Even the least expensive candies can be elevated by wrapping in gold and silver foils as is common on http://www.hersheys.com
The fact that cacao is grown as a third world agricultural product, but consumed almost exclusively in comfortable homes of first world economies has been coming to the attention of consumers over the last half a century. For the socially conscious consumer–those whose values do not hold with personal indulgence without consideration to the cost to others and the planet–a whole new branding for chocolate has developed.
These consumers feel better about buying chocolate that is emblazoned with the iconography of Fair Trade, organic, or direct trade certifications–even if the certification system is more of a seasonal band-aid than a true economic transformation. (Sylla) The sheer plethora of virtuous symbols appearing on labels in the chocolate isle work to the benefit of the marketing. The variety of symbols and levels of individual certification system adds layers of confusion to the real benefits. The level of confusion is so high, there is no way the average consumer can understand all the nuances and impacts. In the end buyers spend more for a product that has a “seal of approval,” and go on their merry way with the psychological satisfaction of having done something good for the “other.” They get to feel good without ever looking for any proof of the benefit these programs have on the lives of the farmers.
Slapping a feel-good seal on a wrapper has become so successful as marketing, that major companies are eschewing certifications that are attached to bureaucratic oversight of bona fide good intent, and instead are working toward establishing their own brands’ seal of ethical approval and creating home-grown social initiatives that are much easier to operationalize and do not threaten profits in the way that transforming the cacao supply chain would. Adding these icons into the patchwork of other initiatives ensures that social initiative logos appear on more and more packaging. Buying products branded with one of the myriad of ethical icons assuages the consciences of most purchasers. (Martin) In this way, we ensure that imagery that conveys these values will keep on proliferating on the packaging of our chocolate.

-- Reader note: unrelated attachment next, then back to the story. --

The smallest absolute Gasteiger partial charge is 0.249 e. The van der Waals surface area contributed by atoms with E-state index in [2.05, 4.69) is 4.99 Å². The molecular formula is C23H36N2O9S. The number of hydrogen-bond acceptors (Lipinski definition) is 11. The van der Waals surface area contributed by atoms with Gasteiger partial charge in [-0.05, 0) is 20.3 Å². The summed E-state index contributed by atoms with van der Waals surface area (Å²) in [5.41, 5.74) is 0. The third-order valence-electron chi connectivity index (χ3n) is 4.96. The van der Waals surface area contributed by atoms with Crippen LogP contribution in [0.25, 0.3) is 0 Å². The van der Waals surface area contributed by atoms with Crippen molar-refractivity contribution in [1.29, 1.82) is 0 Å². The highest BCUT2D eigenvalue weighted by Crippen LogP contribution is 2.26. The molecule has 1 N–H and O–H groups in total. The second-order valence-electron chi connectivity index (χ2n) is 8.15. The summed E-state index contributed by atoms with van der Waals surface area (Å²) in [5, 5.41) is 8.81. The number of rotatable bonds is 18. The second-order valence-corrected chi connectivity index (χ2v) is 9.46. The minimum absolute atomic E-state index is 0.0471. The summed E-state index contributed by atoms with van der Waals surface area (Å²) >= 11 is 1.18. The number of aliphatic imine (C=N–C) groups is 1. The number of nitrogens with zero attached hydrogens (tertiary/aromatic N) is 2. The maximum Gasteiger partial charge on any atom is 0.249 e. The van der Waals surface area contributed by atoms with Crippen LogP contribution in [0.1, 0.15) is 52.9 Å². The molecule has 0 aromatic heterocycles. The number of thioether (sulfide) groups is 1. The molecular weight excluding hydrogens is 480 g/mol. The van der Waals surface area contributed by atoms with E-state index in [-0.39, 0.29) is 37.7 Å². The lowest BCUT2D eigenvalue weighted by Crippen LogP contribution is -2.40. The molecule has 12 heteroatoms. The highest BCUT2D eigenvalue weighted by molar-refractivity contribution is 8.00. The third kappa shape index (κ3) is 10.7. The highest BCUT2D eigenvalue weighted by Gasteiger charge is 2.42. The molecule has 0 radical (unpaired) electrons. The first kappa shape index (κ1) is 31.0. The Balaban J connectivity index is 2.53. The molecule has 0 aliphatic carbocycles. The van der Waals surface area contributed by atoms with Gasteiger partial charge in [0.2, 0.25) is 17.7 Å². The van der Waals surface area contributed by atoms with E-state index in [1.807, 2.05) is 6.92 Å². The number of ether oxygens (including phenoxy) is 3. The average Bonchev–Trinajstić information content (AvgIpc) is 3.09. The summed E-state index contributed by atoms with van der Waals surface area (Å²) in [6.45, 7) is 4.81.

Brigden, Zachariah. Chocolate Pot. 1755. Silver. Boston Museum of Fine Arts, Boston, Massachusetts.
Burt, Benjamin, and Nathaniel Hurd. Teapot. 1763. Silver. Boston Museum of Fine Arts, Boston, Massachusetts.
Coe, Sophie D., and Michael D. Coe. The True History of Chocolate. Third ed. New York: Thames and Hudson, 2013. Print.
Eaton, William M. Odyssey of the Pueblo Indians: an introduction to Pueblo Indian petroglyphs, pictographs, and kiva art murals in the Southwest. Paducah, KY: Turner Pub., 1999. Print.
Henderson, John S., et al. “Chemical and Archaeological Evidence for the Earliest Cacao Beverages.” Proceedings of the National Academy of Sciences, National Acad Sciences, 16 Nov. 2007, www.pnas.org/content/104/48/18937.full. Accessed 6 Mar. 2017.
Chocolate drinks created from cacao beans date back to the Mesoamericans many centuries ago. In fact, researchers have identified an instance where cacao residue was found on a pottery shard at the archeological site of the Paso de la Amada village occupied by the Mokaya people dating to 1900 to 1500 BC (Presilla 10). Serving vessels used for the precious chocolate elixir created from cacao have varied over time. As the various ingredients for labor intensive chocolate beverages have evolved, so have the vessels that were blessed with the liquid.